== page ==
The man most responsible for turning WSMV-Channel 4's newscast into a generic and, at times, embarrassing operationwhile giving this space a trove of entertaining materialis out of job.
The Meredith Corp., Channel 4's parent company, dismissed Kevin O'Brien, the president of its broadcast group, last week citing violations of the company's equal opportunity policies. O'Brien, who lives in Las Vegas, has an unlisted number and couldn't be reached for comment.
We would have had a lot to talk about. In 2001, O'Brien, a former officer in the U.S. Army's Security Agency, took over Meredith Broadcasting and its 12 television stations and began a protracted period of regime change. Looking to remake broadcast journalism, he left behind a graveyard of deposed staffers. O'Brien watched five of the company's general managers resign, including Channel 4's Frank DeTillio, a seven-year veteran of Channel 4, during O'Brien's first eight months on the job. Later, Channel 4 news director Mark Shafer left as the station's ratings fell well beyond market leader WTVF-Channel 5.
But beyond the personnel shakeups, O'Brien brought a fast-paced and, well, ludicrous brand of broadcast journalism to Channel 4 that failed to uplift ratings. O'Brien encouraged stories that didn't exceed one minute and 15 seconds. He also advocated live shots and props, which often turned reporters into talking mimes. During the state budget debates of 2002, reporters would be live at Legislative Plaza during the 10 p.m. newscast, even though the scene there was eerily quiet by then. In addition, staffers say that O'Brien always wanted his reporters doing something other than talking, whether it was holding a door, picking up a sign or moving something with their hands. If you muted a typical broadcast, it appeared that the reporters were stuck playing a game of charades.
In 2002, a nationwide study of local newscasts deemed Channel 4's newscast the worst in Nashville and gave it one of the lowest grades in the entire report.
With O'Brien, it was never clear what demoralized his reporters more: his leadership or his speeches. In one meeting with Channel 4 staff, he told them flat-out that "journalism doesn't work," one staffer recalls. He also allegedly told Channel 4 reporters that anybody interested in doing quality, long-form journalism should go work for PBS.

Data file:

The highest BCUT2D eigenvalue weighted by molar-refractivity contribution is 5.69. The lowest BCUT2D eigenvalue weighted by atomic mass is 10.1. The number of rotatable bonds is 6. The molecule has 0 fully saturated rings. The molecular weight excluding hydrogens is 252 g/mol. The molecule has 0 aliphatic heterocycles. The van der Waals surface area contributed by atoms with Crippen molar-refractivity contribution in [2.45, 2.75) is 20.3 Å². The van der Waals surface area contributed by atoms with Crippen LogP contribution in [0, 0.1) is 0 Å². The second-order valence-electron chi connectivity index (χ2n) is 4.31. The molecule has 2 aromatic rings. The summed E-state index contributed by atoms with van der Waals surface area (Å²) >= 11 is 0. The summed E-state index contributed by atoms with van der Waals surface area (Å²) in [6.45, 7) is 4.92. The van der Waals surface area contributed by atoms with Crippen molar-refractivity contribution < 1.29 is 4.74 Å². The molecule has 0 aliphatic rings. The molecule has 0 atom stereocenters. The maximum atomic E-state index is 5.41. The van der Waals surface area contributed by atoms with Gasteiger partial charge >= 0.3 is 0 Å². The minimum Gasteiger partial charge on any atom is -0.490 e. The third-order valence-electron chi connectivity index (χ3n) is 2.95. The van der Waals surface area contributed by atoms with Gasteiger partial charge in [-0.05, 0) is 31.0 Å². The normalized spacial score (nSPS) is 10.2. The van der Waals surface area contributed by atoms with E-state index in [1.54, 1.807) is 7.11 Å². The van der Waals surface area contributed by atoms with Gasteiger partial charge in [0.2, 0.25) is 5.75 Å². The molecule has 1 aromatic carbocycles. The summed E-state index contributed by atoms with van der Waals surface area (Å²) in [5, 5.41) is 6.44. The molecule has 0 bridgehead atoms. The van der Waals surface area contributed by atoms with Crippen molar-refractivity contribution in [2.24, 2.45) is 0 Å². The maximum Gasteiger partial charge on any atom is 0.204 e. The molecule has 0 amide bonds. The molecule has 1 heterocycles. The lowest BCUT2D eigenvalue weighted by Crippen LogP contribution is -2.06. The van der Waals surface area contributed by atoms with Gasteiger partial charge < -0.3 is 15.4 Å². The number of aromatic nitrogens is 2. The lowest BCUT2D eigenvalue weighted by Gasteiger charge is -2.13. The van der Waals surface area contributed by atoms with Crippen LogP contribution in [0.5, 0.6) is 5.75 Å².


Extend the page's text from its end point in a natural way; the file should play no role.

"He can be very much the bully," Lorraine Grula, a former Channel 4 staffer, told Desperately shortly after O'Brien's arrival. "At one point, he told the staff that he wanted everybody to be happy. Then he turns around and says that everybody here is lazy and needs to work harder and that it's our fault the station is in trouble. Then ...he can't understand why morale is down."
Thanks to O'Brien, Channel 4 also tore down the time-honored wall between sales and news. Last year, the station allowed sports anchor Rudy Kalis to star in an ad for Dr. Ming Wang in exchange for free eye surgery. As it turns out, Meredith bragged about that practice in its 2003 annual report, saying: "Now everyone at each station, including news anchors and other on-air personalities, is playing a role in generating advertising revenues...."
O'Brien didn't really try to spin his company's stated practice of whoring out its news talent. Talking to Desperately for the first (and perhaps last) time, O'Brien explained it rather simply. "Everyone in the company will do everything possible to help in the sales effort," he said. "If there's a client that happens to like one of our anchors, our talent will go out and visit with the client."
In the last year or so, O'Brien's influence at Channel 4 seemed to wane. The station began airing longer, less formulaic stories, and of course, the welcome addition of Larry Brinton gave the otherwise generic station a jolt of personality. Still, when O'Brien was fired, the staff at Channel 4 were jubilant. There are some talented reporters and anchors there, and now they'll have more of a chance to show it.
Whatever happened to....
Last month the City Paper celebrated its 4th anniversary without its founder Brian Brown. The brainscharitably speakingbehind the City Paper, Brown left the paper earlier this summer, selling his remaining interest to Dewitt Thompson IV and his son DeWitt Thompson V.
"I'm happy with what worked out," Brown says. "I think the paper is in good shape and ready to prosper...."
Brown insists that he "didn't lose money" and that "it was a tremendous experience."
Actually, Brown deserves a good deal of credit for making a paper out of scratch. While the safe, non-controversial paper is more Gannett than The Tennessean, people read the City Paper and seem to like it. When he started out, Brown said he wanted to bring back old-fashioned investigative journalism. As it turned out, the risk-adverse paper doesn't do any aggressive reporting, but its manner of handily recapping local news stories has found an audience, if not an advertising base.
Meanwhile, the City Paper is still looking for a publisher. Oddly enough, rumors have swirled for weeks now that Republican attorney Lew Conner was being considered for the job. Conner, who sits on the City Paper board but has no hands-on experience in journalism, told Desperately he plans to remain in law.